John Zogby Isn’t Jealous of Nate Silver

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As you may have heard, Nate Silver’s political statistics/projection blog FiveThirtyEight will be moving to the New York Times. This is a huge win for Silver— and for people who haven’t been exposed to his intricate work with polling data—but veteran pollster John Zogby is not pleased. Not. One. Bit. He even said so, in an op-ed at the Huffington Post. Samples from Zogby’s cantankerous rant below:

“You are hot right now—using an aggregate of other people’s work, you got 49 of 50 states right in 2008. I know how it is to feel exhilarated. I get the states right a lot too. But remember that you are one election away from being a mere mortal like the rest of us.”

“Those of us doing this work for decades understand that so much happens in the closing weeks, days, and hours of a campaign. As many as 4% to 10% of likely voters tell us they make up their minds the day of the election. Some of my colleagues suggest that you are being disingenuous when you knowingly use this data; others say you have a personal axe to grind. But repeating these errors over and over will not make them true.”

“You are a statistician—a very good one—but you are not a pollster. You should conduct some polls and learn that the rest of us good pollsters survey people, not statistics. The numbers tell the story; preconceived ideologies and fuzzy-math statistical models do not.”

Nate Silver, never one to shy away from engaging with critics and commenters, responded last night. Here’s some of what he said. The entire response is here.

“Mr. Zogby, I think you may be mistaking me for my Wikipedia page. I don’t really spend a lot of time touting my accomplishments or resting on my laurels—there are no marketing materials of any kind on this site… So when we get something right, we usually just move on with our lives rather than brag about it.”

Along those lines, I think you need to examine the thought process behind your interactive (Internet) polling, which any objective attempt at analysis will demonstrate has achieved vastly inferior results, beyond any shadow of a doubt.”

I knowingly am a bit conceited about is the only thing that I have complete control over: the amount of effort that I put into FiveThirtyEight and my other projects. I work my butt off—80-100 hour weeks have been the norm for about two years here.”

It is true that Nate Silver is not a pollster, but he’s never pretended to be. He is a statistician and an analyst and part of his analysis is seeing what’s wrong with political polls and how they could be made more accurate. Of course that would grate a pollster like Zogby. But in his op-ed, Zogby sounds jealous and insecure about the young whippersnapper with the big NYT deal. A better approach may have been to congratulate Silver. If Silver really is going to fall flat on his face, as Zogby seems to believe, then there’s no harm in being gracious.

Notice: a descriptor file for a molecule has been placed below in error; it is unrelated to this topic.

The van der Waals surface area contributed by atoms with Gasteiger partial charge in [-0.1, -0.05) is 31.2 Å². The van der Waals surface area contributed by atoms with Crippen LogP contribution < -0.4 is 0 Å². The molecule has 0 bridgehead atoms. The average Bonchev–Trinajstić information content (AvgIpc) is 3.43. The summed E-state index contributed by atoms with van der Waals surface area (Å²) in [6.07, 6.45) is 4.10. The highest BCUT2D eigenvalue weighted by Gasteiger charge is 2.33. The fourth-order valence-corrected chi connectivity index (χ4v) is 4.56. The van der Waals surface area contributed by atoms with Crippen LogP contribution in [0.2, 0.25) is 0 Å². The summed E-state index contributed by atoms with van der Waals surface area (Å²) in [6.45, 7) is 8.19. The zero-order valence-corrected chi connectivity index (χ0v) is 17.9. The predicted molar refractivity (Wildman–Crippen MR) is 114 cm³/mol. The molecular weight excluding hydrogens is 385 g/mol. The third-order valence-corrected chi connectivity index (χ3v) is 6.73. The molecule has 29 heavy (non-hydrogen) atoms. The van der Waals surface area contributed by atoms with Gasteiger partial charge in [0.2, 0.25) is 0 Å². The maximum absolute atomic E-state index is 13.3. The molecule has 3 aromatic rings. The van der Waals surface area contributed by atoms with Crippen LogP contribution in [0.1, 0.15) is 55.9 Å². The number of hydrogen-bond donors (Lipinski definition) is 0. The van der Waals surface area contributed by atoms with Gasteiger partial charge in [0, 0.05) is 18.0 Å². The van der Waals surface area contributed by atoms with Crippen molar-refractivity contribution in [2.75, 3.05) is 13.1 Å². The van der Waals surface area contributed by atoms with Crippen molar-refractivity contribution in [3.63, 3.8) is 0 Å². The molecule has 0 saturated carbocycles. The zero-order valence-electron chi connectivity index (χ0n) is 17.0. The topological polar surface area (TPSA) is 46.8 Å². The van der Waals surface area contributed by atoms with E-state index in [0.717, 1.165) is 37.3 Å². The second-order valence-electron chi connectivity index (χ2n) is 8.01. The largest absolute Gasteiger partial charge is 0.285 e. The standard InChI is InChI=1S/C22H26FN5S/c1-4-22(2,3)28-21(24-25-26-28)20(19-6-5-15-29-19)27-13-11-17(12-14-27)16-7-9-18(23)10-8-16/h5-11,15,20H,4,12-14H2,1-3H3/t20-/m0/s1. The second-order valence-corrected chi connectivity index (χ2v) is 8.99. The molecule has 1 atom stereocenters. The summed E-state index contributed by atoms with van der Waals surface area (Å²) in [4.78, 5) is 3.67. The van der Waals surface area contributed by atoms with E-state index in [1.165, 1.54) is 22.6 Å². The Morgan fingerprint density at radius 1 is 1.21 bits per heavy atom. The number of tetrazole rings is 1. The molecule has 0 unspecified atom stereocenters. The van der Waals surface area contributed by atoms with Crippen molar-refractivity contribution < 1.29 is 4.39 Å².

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Reclaiming power from those who abuse it often starts with telling the truth. And in "This Is How Authoritarians Get Defeated," MoJo's Monika Bauerlein unpacks six truths to remember during the homestretch of an election where democracy, truth, and decency are on the line.

Truth #1: The chaos is the point.

Truth #2: Team Reality is bigger than it seems.

Truth #3: Facebook owns this.

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Truth #5: It's about minority rule.

Truth #6: The only thing that can save us is…us.

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SIX TRUTHS

Reclaiming power from those who abuse it often starts with telling the truth. And in "This Is How Authoritarians Get Defeated," MoJo's Monika Bauerlein unpacks six truths to remember during the homestretch of an election where democracy, truth, and decency are on the line.

Truth #1: The chaos is the point.

Truth #2: Team Reality is bigger than it seems.

Truth #3: Facebook owns this.

Truth #4: When we go to work, we're in the fight.

Truth #5: It's about minority rule.

Truth #6: The only thing that can save us is…us.

Please take a moment to see how all these truths add up, because what happens in the weeks and months ahead will reverberate for at least a generation and we better be prepared.

And if you think journalism like Mother Jones'—that calls it like it is, that will never acquiesce to power, that looks where others don't—can help guide us through this historic, high-stakes moment, and you're able to right now, please help us reach our $350,000 goal by October 31 with a donation today. It's all hands on deck for democracy.

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